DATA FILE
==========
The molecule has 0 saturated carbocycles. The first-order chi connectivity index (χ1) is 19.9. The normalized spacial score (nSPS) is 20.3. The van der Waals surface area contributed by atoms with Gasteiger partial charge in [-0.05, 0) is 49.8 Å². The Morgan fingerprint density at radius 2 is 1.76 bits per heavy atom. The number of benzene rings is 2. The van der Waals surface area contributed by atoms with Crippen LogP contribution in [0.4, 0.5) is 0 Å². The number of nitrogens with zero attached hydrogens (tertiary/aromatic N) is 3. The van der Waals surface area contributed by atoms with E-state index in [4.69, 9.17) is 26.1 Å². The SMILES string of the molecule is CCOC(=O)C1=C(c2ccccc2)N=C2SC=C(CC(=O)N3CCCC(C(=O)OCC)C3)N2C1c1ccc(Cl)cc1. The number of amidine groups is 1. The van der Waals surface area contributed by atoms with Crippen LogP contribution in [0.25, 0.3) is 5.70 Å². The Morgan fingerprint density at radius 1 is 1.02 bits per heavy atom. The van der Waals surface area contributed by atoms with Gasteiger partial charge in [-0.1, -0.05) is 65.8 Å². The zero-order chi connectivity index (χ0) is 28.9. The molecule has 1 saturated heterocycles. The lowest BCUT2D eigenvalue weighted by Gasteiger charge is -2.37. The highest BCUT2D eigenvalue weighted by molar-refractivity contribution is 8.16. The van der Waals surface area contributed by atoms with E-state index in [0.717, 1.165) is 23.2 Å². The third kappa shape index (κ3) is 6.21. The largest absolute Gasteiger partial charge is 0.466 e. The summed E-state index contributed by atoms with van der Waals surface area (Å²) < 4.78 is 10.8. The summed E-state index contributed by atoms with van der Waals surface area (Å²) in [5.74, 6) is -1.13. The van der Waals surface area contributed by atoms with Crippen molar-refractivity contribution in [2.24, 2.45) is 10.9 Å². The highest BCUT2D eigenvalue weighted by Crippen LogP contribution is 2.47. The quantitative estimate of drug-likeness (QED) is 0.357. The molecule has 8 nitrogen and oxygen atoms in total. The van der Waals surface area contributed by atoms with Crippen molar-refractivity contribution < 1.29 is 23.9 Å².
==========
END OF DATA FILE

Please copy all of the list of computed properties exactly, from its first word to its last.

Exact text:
The molecule has 0 saturated carbocycles. The first-order chi connectivity index (χ1) is 19.9. The normalized spacial score (nSPS) is 20.3. The van der Waals surface area contributed by atoms with Gasteiger partial charge in [-0.05, 0) is 49.8 Å². The Morgan fingerprint density at radius 2 is 1.76 bits per heavy atom. The number of benzene rings is 2. The van der Waals surface area contributed by atoms with Crippen LogP contribution in [0.4, 0.5) is 0 Å². The number of nitrogens with zero attached hydrogens (tertiary/aromatic N) is 3. The van der Waals surface area contributed by atoms with E-state index in [4.69, 9.17) is 26.1 Å². The SMILES string of the molecule is CCOC(=O)C1=C(c2ccccc2)N=C2SC=C(CC(=O)N3CCCC(C(=O)OCC)C3)N2C1c1ccc(Cl)cc1. The number of amidine groups is 1. The van der Waals surface area contributed by atoms with Crippen LogP contribution in [0.25, 0.3) is 5.70 Å². The Morgan fingerprint density at radius 1 is 1.02 bits per heavy atom. The van der Waals surface area contributed by atoms with Gasteiger partial charge in [-0.1, -0.05) is 65.8 Å². The zero-order chi connectivity index (χ0) is 28.9. The molecule has 1 saturated heterocycles. The lowest BCUT2D eigenvalue weighted by Gasteiger charge is -2.37. The highest BCUT2D eigenvalue weighted by molar-refractivity contribution is 8.16. The van der Waals surface area contributed by atoms with E-state index in [0.717, 1.165) is 23.2 Å². The third kappa shape index (κ3) is 6.21. The largest absolute Gasteiger partial charge is 0.466 e. The summed E-state index contributed by atoms with van der Waals surface area (Å²) < 4.78 is 10.8. The summed E-state index contributed by atoms with van der Waals surface area (Å²) in [5.74, 6) is -1.13. The van der Waals surface area contributed by atoms with Crippen molar-refractivity contribution in [2.24, 2.45) is 10.9 Å². The highest BCUT2D eigenvalue weighted by Crippen LogP contribution is 2.47. The quantitative estimate of drug-likeness (QED) is 0.357. The molecule has 8 nitrogen and oxygen atoms in total. The van der Waals surface area contributed by atoms with Crippen molar-refractivity contribution < 1.29 is 23.9 Å².